A second example of desirable policies is to ring-fence “energy security” concerns from being captured by vested interests and identified with autarky, as the latter tends to harm efficient energy options that require foreign trade. This has been the case of bio-fuels, as I approached here last February – see also here.
A third area of increasing convergence is toward relying on some combination of mandatory regulatory standards and price incentives as the most pragmatic path. Command-and-control types of policies and tax-subsidy mechanisms tend both to be resorted to in the search for effectiveness and efficiency.
On the other hand, there is some dissent in the case of which instrument to privilege with respect to correcting the market failure of unpriced negative externalities associated to carbon emissions. There are those who favor a widespread adoption of carbon taxes, while others prefer emission cap-and-trade schemes, i.e. government restrictions on the quantity of emissions firms can incur but with the permission to sell/purchase emissions rights. And it is in this context that we want to highlight the case for taking into account the geographically asymmetric features of climate change as an important criterion.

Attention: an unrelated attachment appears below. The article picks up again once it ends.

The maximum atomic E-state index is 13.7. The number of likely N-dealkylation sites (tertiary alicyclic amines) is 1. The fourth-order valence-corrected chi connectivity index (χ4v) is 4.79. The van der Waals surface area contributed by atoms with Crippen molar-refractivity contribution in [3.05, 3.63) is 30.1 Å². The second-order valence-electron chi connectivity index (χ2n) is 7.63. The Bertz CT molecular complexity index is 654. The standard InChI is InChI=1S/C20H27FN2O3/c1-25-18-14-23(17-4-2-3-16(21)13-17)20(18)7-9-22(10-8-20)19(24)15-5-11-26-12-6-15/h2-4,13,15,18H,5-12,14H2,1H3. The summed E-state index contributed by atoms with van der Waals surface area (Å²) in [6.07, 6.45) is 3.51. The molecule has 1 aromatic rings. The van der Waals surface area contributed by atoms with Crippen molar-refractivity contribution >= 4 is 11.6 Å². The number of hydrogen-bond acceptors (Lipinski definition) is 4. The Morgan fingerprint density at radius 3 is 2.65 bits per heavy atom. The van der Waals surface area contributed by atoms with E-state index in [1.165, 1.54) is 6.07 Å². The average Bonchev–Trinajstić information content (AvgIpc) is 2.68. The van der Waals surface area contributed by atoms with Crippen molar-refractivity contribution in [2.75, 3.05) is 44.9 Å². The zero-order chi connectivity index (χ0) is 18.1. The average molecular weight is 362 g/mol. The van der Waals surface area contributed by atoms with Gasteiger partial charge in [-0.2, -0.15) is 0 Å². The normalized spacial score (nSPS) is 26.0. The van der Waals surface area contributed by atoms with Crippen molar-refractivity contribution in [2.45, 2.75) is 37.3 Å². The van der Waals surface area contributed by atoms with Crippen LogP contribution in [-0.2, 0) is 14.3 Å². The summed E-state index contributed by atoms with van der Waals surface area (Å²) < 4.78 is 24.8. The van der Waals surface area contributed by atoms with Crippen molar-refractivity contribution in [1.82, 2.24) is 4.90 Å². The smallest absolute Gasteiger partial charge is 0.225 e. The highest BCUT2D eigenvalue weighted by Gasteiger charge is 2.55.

Establishing carbon taxes and cap-and-trade schemes have advantages one over the other. The former tends to lead to higher stability of price of emissions, an important parameter for long-term energy-related investment decisions, as well as a flow of public revenues that can make possible tax reductions for cleaner technologies and/or compensating those adversely impacted by mitigation policies. Cap-and-trade, on the other hand, implies less uncertainty regarding emission outcomes. And the latter’s inner disadvantage in terms of price stability can be reduced by “introducing safety valves that allow governments to sell some temporary permits if permit prices exceed some prespecified ‘trigger’ levels, by allowing the depositing and borrowing of permits, or by creating a central-bank-type institution for overseeing permit markets”(IMF, p.27).
Moving to the landscape of global mitigation policies, one should also remind of the sheer complexity to negotiate and implement a uniform carbon tax regime, particularly given different national preferences regarding taxation. It contrasts with the higher flexibility of change and on-going refinement that an equivalent global cap-and-trade system may bring.